Now — what does a bond do? Like stocks, bonds help raise money. Companies and governments issue bonds to finance new ventures. The ROI from these ventures, can then be used to repay bond holders. Speaking of repayments, borrowing through the bond market may mean better terms than borrowing from banks. This is especially the case for highly-rated bonds.

But what determines a bond’s rating?

Bond ratings are issued by agencies like Standard and Poor’s. A rating reflects the default risk of the institution issuing a bond. “Default risk” is the risk that a bond issuer may be unable to make payments when they come due. The higher the issuer’s default risk, the lower the rating of a bond. A lower rating means lenders will demand higher interest before providing money. For lenders, higher ratings mean a safer investment. And for borrowers (the bond issuers), a higher rating means paying a lower interest on debt.

That said, there are other nuances to the bond market—things like the “crowding out” effect, as well as the effect of collateral on a bond’s interest rate. These are things we’ll leave you to discover in the video. Happy learning!

August 23, 2017

Intro to Stock Markets

Filed under: Business, Economics — Tags: , — Nicholas @ 04:00

Published on 5 Jul 2016

Today, we’ll examine a new kind of financial intermediary: stock markets.

As an individual, you participate in the stock market when you buy a company’s shares. This turns you into a part-owner, entitled to some of the company’s profits. Sometimes, profits are paid out directly via dividends. Other times, profits are reinvested for company growth. In this case, you benefit by seeing the value of your shares rise in tandem with this growth.

Still, the buying and selling of stock doesn’t actually create any new investment. Buying and selling only transfers ownership between stockholders. What actually creates investment is when a company offers stock to the public for the first time (known as an Initial Public Offering or IPO), which is when it issues new shares to raise money for key ventures.

This process of turning savings into investment is what makes the stock market an intermediary.

A key caveat, though — buying stock essentially means betting on a company. As with all gambles, sometimes it pays off, sometimes, it doesn’t. For you as a saver, this means some of your stocks will win, and others, not so much.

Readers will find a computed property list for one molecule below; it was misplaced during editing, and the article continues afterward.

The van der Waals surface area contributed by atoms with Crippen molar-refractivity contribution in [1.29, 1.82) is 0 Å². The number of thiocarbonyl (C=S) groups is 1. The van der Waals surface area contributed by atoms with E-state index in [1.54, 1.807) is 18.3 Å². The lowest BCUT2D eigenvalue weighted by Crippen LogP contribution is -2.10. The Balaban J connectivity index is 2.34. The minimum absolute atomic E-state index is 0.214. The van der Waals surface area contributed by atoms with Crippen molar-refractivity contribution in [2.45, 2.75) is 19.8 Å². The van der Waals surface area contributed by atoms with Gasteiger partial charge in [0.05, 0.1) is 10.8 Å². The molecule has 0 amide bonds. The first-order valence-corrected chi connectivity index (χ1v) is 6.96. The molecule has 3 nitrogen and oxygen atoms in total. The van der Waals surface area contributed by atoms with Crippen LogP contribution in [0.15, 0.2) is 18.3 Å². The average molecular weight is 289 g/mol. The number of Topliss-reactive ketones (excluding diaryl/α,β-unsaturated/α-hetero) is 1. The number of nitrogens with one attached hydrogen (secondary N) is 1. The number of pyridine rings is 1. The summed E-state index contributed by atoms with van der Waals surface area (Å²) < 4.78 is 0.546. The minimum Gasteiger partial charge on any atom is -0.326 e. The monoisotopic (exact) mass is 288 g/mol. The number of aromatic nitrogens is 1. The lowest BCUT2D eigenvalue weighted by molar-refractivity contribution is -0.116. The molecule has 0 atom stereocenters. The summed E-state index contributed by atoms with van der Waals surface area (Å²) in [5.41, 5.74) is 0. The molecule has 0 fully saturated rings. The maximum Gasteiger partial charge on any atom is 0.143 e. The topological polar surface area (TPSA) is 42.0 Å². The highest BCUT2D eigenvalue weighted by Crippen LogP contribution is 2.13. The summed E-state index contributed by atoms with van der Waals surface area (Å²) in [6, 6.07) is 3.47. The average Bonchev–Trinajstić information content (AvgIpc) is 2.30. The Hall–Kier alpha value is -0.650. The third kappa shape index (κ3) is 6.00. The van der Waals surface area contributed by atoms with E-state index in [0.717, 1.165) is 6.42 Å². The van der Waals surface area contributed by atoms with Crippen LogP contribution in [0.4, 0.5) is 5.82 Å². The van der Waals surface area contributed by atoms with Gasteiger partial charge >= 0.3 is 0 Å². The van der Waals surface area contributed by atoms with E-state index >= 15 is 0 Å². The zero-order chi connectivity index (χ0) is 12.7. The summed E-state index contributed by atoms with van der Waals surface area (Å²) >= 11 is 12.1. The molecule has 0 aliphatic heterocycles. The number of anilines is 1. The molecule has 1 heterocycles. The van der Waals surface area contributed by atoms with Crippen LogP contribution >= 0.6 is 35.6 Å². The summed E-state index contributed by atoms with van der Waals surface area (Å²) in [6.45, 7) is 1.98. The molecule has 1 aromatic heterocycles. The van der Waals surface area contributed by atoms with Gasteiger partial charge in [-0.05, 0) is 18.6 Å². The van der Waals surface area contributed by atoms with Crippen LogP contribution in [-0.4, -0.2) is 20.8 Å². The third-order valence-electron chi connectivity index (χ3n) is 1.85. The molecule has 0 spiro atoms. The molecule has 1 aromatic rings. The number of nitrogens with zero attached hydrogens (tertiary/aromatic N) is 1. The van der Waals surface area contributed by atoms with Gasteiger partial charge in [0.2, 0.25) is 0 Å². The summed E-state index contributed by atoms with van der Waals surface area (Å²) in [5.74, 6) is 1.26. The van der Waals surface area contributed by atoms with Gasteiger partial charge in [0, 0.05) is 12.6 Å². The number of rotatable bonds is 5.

This volatility makes stock markets more risky than banks. Bank savers typically don’t have to worry about fluctuations in the value of their deposits.

As for the entrepreneurial side, the stock market is a key institution encouraging new businesses. For a founder, the payoff typically comes during the IPO. An IPO allows founders to sell some of their ownership (in a now more-valuable company) so they can diversify their own holdings.

Next time, we’ll look at the third kind of intermediary: bond markets.

August 18, 2017

What Do Banks Do?

Filed under: Business, Economics — Tags: , — Nicholas @ 02:00

Published on 28 Jun 2016

This week: Dive deeper into one type of financial intermediary: Banks.

Next week: Sticking with macroeconomics, we’ll take a look at the next intermediary: Stock Markets.

Some people want to save and invest, others want to borrow. Sometimes, savers and borrowers link up directly. But most times, they don’t know each other. So they rely on institutions that bridge them together. These bridges are called financial intermediaries, and this video will show you one kind—banks.

How do banks operate?

On the savings side, they attract depositors by paying interest on deposits. On the borrowing side, banks make loans, for which they charge interest. The key to a bank’s profit is in charging a higher interest for loans than the interest paid out to depositors. Of course, to make sure that loans are as productive as possible, banks have specialized staff and systems for evaluating loan applications.

That sort of due diligence, and specialization is central to what a bank does. Not only does a bank coordinate the savings of many, but it also undertakes the task of studying borrowers in order to determine the most qualified. And then, to further minimize risk, a bank will spread its money out across a whole portfolio of loans. Thus, if one loan goes bad, the bank won’t go bankrupt.

In this way, you can see how banks provide valuable services—they allow you to earn interest on your savings, while also turning those savings into loans, which help economic growth.

Notice though, that as a depositor, your savings won’t just rest in a vault. But then, what happens when you decide to make a withdrawal? Banks account for that by having reserves. Banks keep an eye on their reserves so they can cover the withdrawals of various depositors. Predictably, problems arise, when there aren’t enough reserves to cover withdrawals. In the words of our previous video, that’s one kind of failed intermediation.

In the next video, we’ll look at a different kind of intermediary — stock markets.

There, we’ll show you how stock markets turn savings into investment. Hang tight, and see you then!

August 13, 2017

Saving and Borrowing

Filed under: Economics — Tags: , , , — Nicholas @ 02:00

Published on 21 Jun 2016

On September 15, 2008, Lehman Brothers filed for bankruptcy, and signaled the start of the Great Recession. One key cause of that recession was a failure of financial intermediaries, or, the institutions that link different kinds of savers to borrowers.

We’ll get to intermediaries in the next video, but for now, we’ll first look at the market intermediaries are involved in.

This market is the combination of savers and borrowers — what we call the “market for loanable funds.”

To start, we’ll represent the market, using two curves you know well—supply and demand. The quantity supplied in the market comes from savings, and the quantity demanded comes from loans. But as you know, we have to factor in price. In the case of the market for loanable funds, the price is the current interest rate.